The veil of politeness broke ever so slightly for a moment. One student, or maybe it was a few students, asked in disbelief, “what did say you say?” Dr. Quilligan said no more. An attending professor attempted to offer some sort of explanation, muttering things like “ There is a lot of poverty” and something about “overpopulation”. Dr. Quilligan sort of stood there. Then the students went their own way and the doctor went his way.

Another former resident at the USC center, Dr. Bernard Rosenfeld, claimed that between twenty and thirty percent of the doctors pushed sterilizations on women ignorant of the outcomes. A medical consultant for the hospital at the time said, “people pollute, and too many people crowded too close together cause many of our social and economic problems.” He went on to say, “ As physicians, we have obligations to the society of which we are a part. The welfare mess, as it has been called, cries out for solutions, one of which is fertility control”.

Yet, the economics and overpopulation panic were not the only factors that inspired physicians to push many to sign to get “their tubes cut”. The Los Angeles County Hospital was once a hospital with many opportunities for young residents to practice operations on the impoverished and homeless. It seemed to be a good deal — — a poor man could get some sort of medical attention, and a young training doctor could get practice.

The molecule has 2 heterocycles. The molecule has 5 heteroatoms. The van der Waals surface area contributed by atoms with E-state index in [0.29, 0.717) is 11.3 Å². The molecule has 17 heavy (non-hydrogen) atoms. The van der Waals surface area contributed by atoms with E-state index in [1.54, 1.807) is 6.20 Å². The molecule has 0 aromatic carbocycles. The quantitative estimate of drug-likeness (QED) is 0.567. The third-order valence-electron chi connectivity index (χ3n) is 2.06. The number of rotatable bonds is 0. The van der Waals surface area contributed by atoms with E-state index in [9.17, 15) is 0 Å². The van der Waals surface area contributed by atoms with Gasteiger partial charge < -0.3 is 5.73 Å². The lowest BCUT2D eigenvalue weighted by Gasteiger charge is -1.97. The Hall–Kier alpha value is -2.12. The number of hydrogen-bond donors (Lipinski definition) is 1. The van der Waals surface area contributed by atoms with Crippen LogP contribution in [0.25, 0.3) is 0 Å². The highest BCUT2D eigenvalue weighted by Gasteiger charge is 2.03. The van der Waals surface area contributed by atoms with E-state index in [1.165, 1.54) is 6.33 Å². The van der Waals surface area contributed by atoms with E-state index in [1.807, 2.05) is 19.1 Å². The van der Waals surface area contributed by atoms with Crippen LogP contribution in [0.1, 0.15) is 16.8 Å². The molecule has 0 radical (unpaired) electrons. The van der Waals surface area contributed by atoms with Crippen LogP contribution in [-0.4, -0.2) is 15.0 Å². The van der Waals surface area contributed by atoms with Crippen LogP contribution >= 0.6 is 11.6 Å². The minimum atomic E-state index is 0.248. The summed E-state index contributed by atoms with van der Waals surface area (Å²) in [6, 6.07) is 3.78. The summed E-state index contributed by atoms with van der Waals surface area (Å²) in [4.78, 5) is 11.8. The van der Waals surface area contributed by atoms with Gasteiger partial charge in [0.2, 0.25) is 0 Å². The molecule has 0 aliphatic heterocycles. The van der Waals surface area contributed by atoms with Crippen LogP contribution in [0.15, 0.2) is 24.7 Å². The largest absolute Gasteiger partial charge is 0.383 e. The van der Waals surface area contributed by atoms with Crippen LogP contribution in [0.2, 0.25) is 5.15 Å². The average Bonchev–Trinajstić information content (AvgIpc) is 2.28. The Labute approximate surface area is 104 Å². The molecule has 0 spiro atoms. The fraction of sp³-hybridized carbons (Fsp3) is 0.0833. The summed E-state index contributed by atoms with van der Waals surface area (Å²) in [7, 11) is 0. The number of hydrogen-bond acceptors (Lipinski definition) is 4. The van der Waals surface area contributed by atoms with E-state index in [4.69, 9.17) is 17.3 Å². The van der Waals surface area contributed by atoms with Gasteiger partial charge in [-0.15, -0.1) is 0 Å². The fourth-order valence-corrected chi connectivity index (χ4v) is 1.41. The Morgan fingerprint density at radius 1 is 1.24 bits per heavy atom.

Unfortunately, with the advent of increased insurance payments, the hospital lost its supply of indigents and the residents were without practice bodies. The hospital searched frantically for practice subjects and resorted to “selling” surgeries to patients, getting them through various forms of coercion into signing documents. A tubal ligation, or fallopian tube cutting procedure, also happened to be a surgery that some residents needed to practice . On the same floor Consuelo was sterilized, a doctor told his training physicians, “ I want you to ask every one of the girls if she wants her tubes tied regardless of how old she is. Remember, everyone who says yes to getting her tubes tied means two tubes (practice) for some resident or intern and less work for some poor son- of a bitch next year…”

Sterilizations with little to no consent was nothing new to California or the United States. “Undesirables” were first targeted nearly 120 years ago in a 1897 Michigan bill. The act would have sought to keep degenerates, or the mentally ill and criminal from creating more of their kind. The bill never was passed. Eight years later, an incarnation of the Michigan bill cropped up in Pennsylvania in 1905 that hoped to prevent “idiocy”. The bill was vetoed. Similar bills popped up throughout the nation in between 1917 and 1925 each being shot down and marked as unconstitutional.